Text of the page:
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2013-14 CHARLOTTE BOBCATS

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Steve Clifford’s hiring as Charlotte Bobcats’ head coach was 13 years in the making

For 13 seasons, Steve Clifford sat on NBA benches for most of the games.

He wasn’t boisterous. He didn’t jump out of his chair at a questionable foul call for the cameras to catch him.

And for most of those 13 seasons, he didn’t get a serious look as a head-coaching candidate until this offseason.

The new Charlotte Bobcats coach is a self-motivator, and after building his resume as an assistant for more than a decade, he never really wondered if his time to be a head coach would come.

Former NBA coach “Jeff Van Gundy used to tell me your greatest strength is usually your greatest weakness, and that one of my weaknesses was you’re not ambitious enough,” Clifford said Wednesday at his introductory news conference.

“For me, as much as I’ve wanted to be a head coach, I’ve been totally fulfilled working with the coaches I’ve had, on the staffs that I have with the experiences that I’ve had. I love the NBA. I did from Day 1. To be honest, I’ve never lost a lot of sleep about it. I have just always wanted a job. I wanted to be working.”

Clifford has been an assistant in the NBA since 2001 after joining Van Gundy’s staff with the New York Knicks. From there he went to Houston (2003-07) and stopped in Orlando (2007-12). He was considered for Portland’s head-coaching position last year but accepted an assistant’s job with the Lakers.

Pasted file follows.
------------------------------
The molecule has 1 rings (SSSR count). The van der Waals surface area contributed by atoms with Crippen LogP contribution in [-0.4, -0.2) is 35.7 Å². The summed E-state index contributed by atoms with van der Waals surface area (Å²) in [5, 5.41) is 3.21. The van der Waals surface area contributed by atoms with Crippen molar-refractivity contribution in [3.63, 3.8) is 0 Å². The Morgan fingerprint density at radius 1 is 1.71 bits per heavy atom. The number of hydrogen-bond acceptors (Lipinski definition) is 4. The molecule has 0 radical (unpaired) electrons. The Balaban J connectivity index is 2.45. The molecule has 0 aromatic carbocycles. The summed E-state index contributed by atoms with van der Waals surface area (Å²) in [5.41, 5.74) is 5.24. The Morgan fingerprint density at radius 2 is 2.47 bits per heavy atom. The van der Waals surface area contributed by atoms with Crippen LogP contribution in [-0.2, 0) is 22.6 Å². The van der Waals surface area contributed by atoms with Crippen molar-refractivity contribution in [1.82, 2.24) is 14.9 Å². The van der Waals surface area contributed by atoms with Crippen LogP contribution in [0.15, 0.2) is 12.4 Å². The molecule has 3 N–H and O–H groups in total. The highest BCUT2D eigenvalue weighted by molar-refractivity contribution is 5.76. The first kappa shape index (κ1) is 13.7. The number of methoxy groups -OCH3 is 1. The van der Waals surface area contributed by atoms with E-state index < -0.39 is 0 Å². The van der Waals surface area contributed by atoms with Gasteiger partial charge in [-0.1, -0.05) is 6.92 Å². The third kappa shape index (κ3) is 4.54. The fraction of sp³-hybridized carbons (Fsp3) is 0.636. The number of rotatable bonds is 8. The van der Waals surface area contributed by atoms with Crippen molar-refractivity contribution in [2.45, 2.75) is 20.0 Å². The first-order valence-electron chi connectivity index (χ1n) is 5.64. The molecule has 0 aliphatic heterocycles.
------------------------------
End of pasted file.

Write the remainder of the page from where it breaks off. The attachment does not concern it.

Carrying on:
“If you want to be good as an assistant you have to challenge yourself every day no matter where you are,” Clifford said. “If you want to keep up, if you want to be good, you have to work at being prepared every day. The next game plan, the next time you watch film with a good player, if you’re not on it, then you’re not getting better.”

Others around the league had taken notice of Clifford before the Bobcats called. His agent, Steve Kauffman, said three years ago then-Hornets general manager Jeff Bower had his eye on Clifford.

Kauffman said Bower’s top targets were Tom Thibodeau, Monty Williams and Ty Corbin, and he had written their names on a piece of paper. But Clifford wasn’t considered seasoned enough then to be a head coach.

“To the side, he had written down the name Steve Clifford and underlined it twice, and I’m going to be honest, I kind of remembered his name,” Kauffman said. “I asked, ‘Why is that guy’s name over here?’ Bower said to me, ‘You know what? He’d be the guy I’d hire if I could get away with it.’ ”

In Clifford, the Bobcats get a coach striving for a balanced team but with an eye first for defense. This season, Charlotte ranked next-to-last in scoring defense with 102.7.

He mentioned the word “challenge” several times Wednesday. There will be the obvious challenge of bringing this Charlotte franchise out of the NBA’s cellar, where it has dwelled for much of its existence.

There also is the challenge of sliding over from assistant to head coach. And one piece of advice that has stuck with him came early in his NBA coaching career, and he plans to apply it in Charlotte.

“When I first got to the Knicks, Jeff hired me, but I had to meet with (Knicks President) Dave Checketts,” Clifford said. “And he told me, ‘I don’t know if I’m one of the best 30 presidents … or if Jeff is one of the best 30 coaches. You can never really judge that. What we do know is, they’re the best players.

“ ‘If you want to stick in this league, never forget that. If you can help the players, you have value for an organization.’ ”

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